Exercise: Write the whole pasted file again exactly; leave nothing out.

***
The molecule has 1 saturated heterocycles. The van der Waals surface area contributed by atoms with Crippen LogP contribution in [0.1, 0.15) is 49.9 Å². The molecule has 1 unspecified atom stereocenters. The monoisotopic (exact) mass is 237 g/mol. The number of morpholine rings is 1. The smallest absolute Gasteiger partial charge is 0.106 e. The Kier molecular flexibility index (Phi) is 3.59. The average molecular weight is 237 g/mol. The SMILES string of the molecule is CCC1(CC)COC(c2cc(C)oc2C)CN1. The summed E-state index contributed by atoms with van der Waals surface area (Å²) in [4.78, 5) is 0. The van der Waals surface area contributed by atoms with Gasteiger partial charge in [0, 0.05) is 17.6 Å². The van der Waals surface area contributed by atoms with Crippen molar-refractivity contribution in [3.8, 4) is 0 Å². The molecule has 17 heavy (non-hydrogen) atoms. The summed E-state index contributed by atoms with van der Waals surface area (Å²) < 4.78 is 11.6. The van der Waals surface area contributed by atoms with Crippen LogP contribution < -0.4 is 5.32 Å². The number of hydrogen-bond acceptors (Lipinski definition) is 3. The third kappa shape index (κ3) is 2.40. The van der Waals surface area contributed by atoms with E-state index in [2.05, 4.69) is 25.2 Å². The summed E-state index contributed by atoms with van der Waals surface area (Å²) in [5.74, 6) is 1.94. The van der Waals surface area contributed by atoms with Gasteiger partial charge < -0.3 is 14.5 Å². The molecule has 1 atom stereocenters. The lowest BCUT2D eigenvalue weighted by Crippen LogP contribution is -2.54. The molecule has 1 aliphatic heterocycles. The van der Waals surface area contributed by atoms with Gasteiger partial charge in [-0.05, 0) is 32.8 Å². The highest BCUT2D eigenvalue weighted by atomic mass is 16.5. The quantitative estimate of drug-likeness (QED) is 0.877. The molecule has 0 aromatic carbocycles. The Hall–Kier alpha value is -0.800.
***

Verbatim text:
The molecule has 1 saturated heterocycles. The van der Waals surface area contributed by atoms with Crippen LogP contribution in [0.1, 0.15) is 49.9 Å². The molecule has 1 unspecified atom stereocenters. The monoisotopic (exact) mass is 237 g/mol. The number of morpholine rings is 1. The smallest absolute Gasteiger partial charge is 0.106 e. The Kier molecular flexibility index (Phi) is 3.59. The average molecular weight is 237 g/mol. The SMILES string of the molecule is CCC1(CC)COC(c2cc(C)oc2C)CN1. The summed E-state index contributed by atoms with van der Waals surface area (Å²) in [4.78, 5) is 0. The van der Waals surface area contributed by atoms with Gasteiger partial charge in [0, 0.05) is 17.6 Å². The van der Waals surface area contributed by atoms with Crippen molar-refractivity contribution in [3.8, 4) is 0 Å². The molecule has 17 heavy (non-hydrogen) atoms. The summed E-state index contributed by atoms with van der Waals surface area (Å²) < 4.78 is 11.6. The van der Waals surface area contributed by atoms with Crippen LogP contribution < -0.4 is 5.32 Å². The number of hydrogen-bond acceptors (Lipinski definition) is 3. The third kappa shape index (κ3) is 2.40. The van der Waals surface area contributed by atoms with E-state index in [2.05, 4.69) is 25.2 Å². The summed E-state index contributed by atoms with van der Waals surface area (Å²) in [5.74, 6) is 1.94. The van der Waals surface area contributed by atoms with Gasteiger partial charge < -0.3 is 14.5 Å². The molecule has 1 atom stereocenters. The lowest BCUT2D eigenvalue weighted by Crippen LogP contribution is -2.54. The molecule has 1 aliphatic heterocycles. The van der Waals surface area contributed by atoms with Gasteiger partial charge in [-0.05, 0) is 32.8 Å². The highest BCUT2D eigenvalue weighted by atomic mass is 16.5. The quantitative estimate of drug-likeness (QED) is 0.877. The molecule has 0 aromatic carbocycles. The Hall–Kier alpha value is -0.800.